In an open let­ter, Faust ar­gued that uni­versit­ies should steer clear of polit­ic­al en­tan­gle­ments.

“We should … be very wary of steps in­ten­ded to in­stru­ment­al­ize our en­dow­ment in ways that would ap­pear to po­s­i­tion the Uni­versity as a polit­ic­al act­or rather than an aca­dem­ic in­sti­tu­tion,” she com­men­ted.

On the polit­ic­al end of the spec­trum, a de­cision to di­vest in the Dis­trict of Columbia could also face fed­er­al road­b­locks. After the coun­cil passes le­gis­la­tion, Con­gress has a 30-day win­dow dur­ing which time it could pass a joint res­ol­u­tion to over­turn the bill. If the pres­id­ent ap­proved the res­ol­u­tion it would ef­fect­ively deny the bill a chance to be­come law.

Even if this were to hap­pen, however, it would still in­crease vis­ib­il­ity around the is­sue.

“If D.C. were to di­vest I think it would have na­tion­al and even in­ter­na­tion­al im­plic­a­tions,” Gra­son said, adding: “And if Con­gress were to take up the is­sue, it would force a na­tion­al con­ver­sa­tion that would go far bey­ond the na­tion’s cap­it­al.”

What We're Following See More »
WORDS AND PICTURES
White House Looks Back on bin Laden Mission
2 hours ago
WHY WE CARE
NO BATTLE OVER SEATTLE
SCOTUS Won’t Hear Appeal of Minimum-Wage Law
4 hours ago
THE DETAILS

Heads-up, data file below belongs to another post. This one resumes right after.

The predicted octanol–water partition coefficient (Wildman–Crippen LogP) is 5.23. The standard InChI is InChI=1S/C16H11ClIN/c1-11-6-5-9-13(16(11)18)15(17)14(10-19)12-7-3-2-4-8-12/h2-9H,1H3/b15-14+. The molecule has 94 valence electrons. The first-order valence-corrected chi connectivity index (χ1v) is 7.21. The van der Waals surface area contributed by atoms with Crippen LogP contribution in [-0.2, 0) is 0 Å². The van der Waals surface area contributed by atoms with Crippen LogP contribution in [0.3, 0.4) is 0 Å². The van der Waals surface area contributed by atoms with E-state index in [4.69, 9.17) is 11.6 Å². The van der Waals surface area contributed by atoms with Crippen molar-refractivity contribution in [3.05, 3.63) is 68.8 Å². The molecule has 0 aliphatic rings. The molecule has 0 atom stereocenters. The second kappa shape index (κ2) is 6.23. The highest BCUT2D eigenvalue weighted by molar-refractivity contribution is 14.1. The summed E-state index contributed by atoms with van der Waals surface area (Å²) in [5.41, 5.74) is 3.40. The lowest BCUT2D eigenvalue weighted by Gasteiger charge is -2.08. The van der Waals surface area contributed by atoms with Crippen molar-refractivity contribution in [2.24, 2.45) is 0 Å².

"The U.S. Supreme Court on Monday rejected a sweeping constitutional challenge to Seattle’s minimum wage law, in what could have been a test case for future legal attacks on similar measures across the country. In a one-line order, the justices declined to hear a case by the International Franchise Association and a group of Seattle franchisees, which had said in court papers that the city’s gradual wage increase to $15 discriminates against them in a way that violates the Constitution’s commerce clause."

Source:
DOWN TO THE WIRE
Sanders Looks to Right the Ship in Indiana
4 hours ago
THE LATEST

Hillary Clinton may have the Democratic nomination sewn up, but Bernie Sanders apparently isn't buying it. Buoyed by a poll showing them in a "virtual tie," Sanders is "holding three rallies on the final day before the state primary and hoping to pull off a win after a tough week of election losses and campaign layoffs." 

Source:
CONSTITUTIONAL CONVENTION IN JUNE
DC to Release Draft Constitution as Part of Statehood Push
5 hours ago
WHY WE CARE

"The New Columbia Statehood Commission—composed of five District leaders including Mayor Muriel Bowser, D.C. Council Chairman Phil Mendelson, and D.C.'s congressional delegation—voted today to publicly release a draft of a new constitution for an eventual state next Friday, at the Lincoln Cottage." It's the first step in a statehood push this year that will include a constitutional convention in June and a referendum in November.

Source:
ALZHEIMER’S OUTCRY
Will Ferrell Bails on Reagan Movie
5 hours ago
THE LATEST

Amid outcry by President Reagan's children, actor Will Ferrell has pulled out of a movie that makes light of Reagan's Alzheimer's disease. A spokesperson for Ferrell said, “The ‘Reagan’ script is one of a number of scripts that had been submitted to Will Ferrell which he had considered. While it is by no means an ‘Alzheimer’s comedy’ as has been suggested, Mr. Ferrell is not pursuing this project."

Source:
×